He said many individuals and businesses have made huge sacrifices, and many more are totally fed up with Covid-19 and everything that has come with it over the past nine months. “I understand that feeling very often I shared it,” Mr Martin said.
In a message to young people, Mr Martin praised their resilience and said they are the future of the country.
“And I have a message for our children. I know this is a very special time of year for you. And I know this is a very special night with the Toy Show coming very soon.” “But I want to say thank you. Your strength and the way you've coped with the challenge of Covid is an inspiration. You keep us going and drive us forward. You are the future of this country. And we all want to make sure that you have the opportunity to grow and drive,” he said.
In terms of foreign travel, from midnight Sunday, foreign travellers returning from red countries in the EU traffic light system can reduce their 14-day quarantine period to five days if they get a negative test within 3 days prior to flying and again after the five day period.
From December 18 to January 6, the countywide travel restriction will be relaxed to allow travel anywhere in the 26 counties.
A decision on travel to Northern Ireland will be taken in advance of December 18.
In what as seen as the major relaxation, during that period of reprieve up to three households can gather in a home with no stated limit on the number of people.
“Government did not want to be too prescriptive on this point, but we are asking people to use their common sense,” said a minister.
Despite reports to the contrary, several Cabinet sources said there was no discussion about “banning hugging” over Christmas at the meeting today. They said to be compliant with the guidelines, hugging is not encouraged but no one is going to be policing that, ministers said.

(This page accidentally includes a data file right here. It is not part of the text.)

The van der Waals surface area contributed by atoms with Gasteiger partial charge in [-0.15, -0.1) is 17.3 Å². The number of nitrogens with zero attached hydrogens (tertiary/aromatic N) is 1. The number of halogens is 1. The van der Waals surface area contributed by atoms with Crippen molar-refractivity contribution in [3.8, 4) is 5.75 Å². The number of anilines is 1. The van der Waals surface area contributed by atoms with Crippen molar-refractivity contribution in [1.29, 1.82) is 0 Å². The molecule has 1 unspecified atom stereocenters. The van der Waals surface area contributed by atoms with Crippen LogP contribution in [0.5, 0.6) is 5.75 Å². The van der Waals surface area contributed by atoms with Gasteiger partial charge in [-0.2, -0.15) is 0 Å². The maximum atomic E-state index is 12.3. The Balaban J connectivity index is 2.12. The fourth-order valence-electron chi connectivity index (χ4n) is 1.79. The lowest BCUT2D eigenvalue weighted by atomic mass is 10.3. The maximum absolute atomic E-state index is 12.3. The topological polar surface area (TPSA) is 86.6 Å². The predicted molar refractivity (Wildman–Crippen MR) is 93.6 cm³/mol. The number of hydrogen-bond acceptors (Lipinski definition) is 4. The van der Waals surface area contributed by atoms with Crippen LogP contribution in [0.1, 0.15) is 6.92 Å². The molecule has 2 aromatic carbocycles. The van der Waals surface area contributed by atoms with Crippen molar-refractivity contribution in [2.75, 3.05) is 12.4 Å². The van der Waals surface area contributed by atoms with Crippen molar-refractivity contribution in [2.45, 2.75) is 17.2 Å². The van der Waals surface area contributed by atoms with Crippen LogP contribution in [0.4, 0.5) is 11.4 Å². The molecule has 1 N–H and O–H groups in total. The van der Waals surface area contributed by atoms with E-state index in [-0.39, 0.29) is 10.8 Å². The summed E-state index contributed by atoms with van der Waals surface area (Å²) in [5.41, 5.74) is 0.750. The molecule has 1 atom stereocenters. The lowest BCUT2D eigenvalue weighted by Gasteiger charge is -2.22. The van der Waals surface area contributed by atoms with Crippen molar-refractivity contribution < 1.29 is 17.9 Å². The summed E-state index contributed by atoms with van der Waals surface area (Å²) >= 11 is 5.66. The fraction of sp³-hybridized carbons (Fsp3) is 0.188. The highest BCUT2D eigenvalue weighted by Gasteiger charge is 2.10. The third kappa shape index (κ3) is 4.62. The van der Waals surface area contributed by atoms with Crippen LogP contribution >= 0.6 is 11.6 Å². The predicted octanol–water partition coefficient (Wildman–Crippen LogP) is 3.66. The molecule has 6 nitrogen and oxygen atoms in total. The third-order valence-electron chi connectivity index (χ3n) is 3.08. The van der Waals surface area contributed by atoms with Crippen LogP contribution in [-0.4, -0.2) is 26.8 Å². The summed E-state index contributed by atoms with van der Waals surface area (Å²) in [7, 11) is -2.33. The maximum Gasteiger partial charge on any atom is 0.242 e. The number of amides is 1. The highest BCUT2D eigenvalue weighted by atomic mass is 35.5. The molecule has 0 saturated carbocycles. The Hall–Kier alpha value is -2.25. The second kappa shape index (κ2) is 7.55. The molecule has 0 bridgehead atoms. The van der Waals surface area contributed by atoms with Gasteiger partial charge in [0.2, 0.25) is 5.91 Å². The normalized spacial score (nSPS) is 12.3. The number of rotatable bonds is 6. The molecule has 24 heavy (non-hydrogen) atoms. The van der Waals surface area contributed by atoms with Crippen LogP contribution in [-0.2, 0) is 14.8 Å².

The Government has also decided to issue an advisory that face masks are to be recommended for outdoor crowded spaces, like busy shopping streets, but it will not be the law.
Senior Government sources have said they realise they are taking a “calculated risk” but have argued the progress made since entering Level 5 restrictions has enabled the relaxation of the rules.
The message tonight from government will have a strong emphasis on personal responsibility and will include a major publicity campaign stating that “every contact counts”.
The Government will be saying that while it wants people to have a good Christmas they want it to be a “safe Christmas”.
People will be told to limit their social and family interactions over the Christmas period.
The Cabinet accepted a recommendation from the Covid-sub committee which decided to eschew the warnings and recommendations from Nphet on Thursday night.
Speaking on his way into Government Buildings, Higher Education Minister Simon Harris said that while Cabinet needs to consider all the information, it is important that progress made is “not squandered”.
"We just need to make sure that we don’t squander that progress" while at the same time allowing for "a safe and meaningful Christmas,” he said.
"Christmas is different for different people" - some would like to go out for a meal in a safe environment and others would like to have visitors in their homes.
"We as a people will have a menu. We don’t need to feel it’s a to-do list."
In relation to home visits, he said if the hospitality sector is opened and home visits are allowed "we need to exercise a bit of common sense".
"Don’t have a crowd around to the house tonight, go out to a busy restaurant tomorrow and then have another few around the next night.
"Let’s use the common sense we’ve all seen the Irish people show in spades. I trust the people of this country. They have worked so hard and sacrificed so much to keep their families safe, to save lives and to try and get our country through this.
"I have no doubt that will continue,” he said.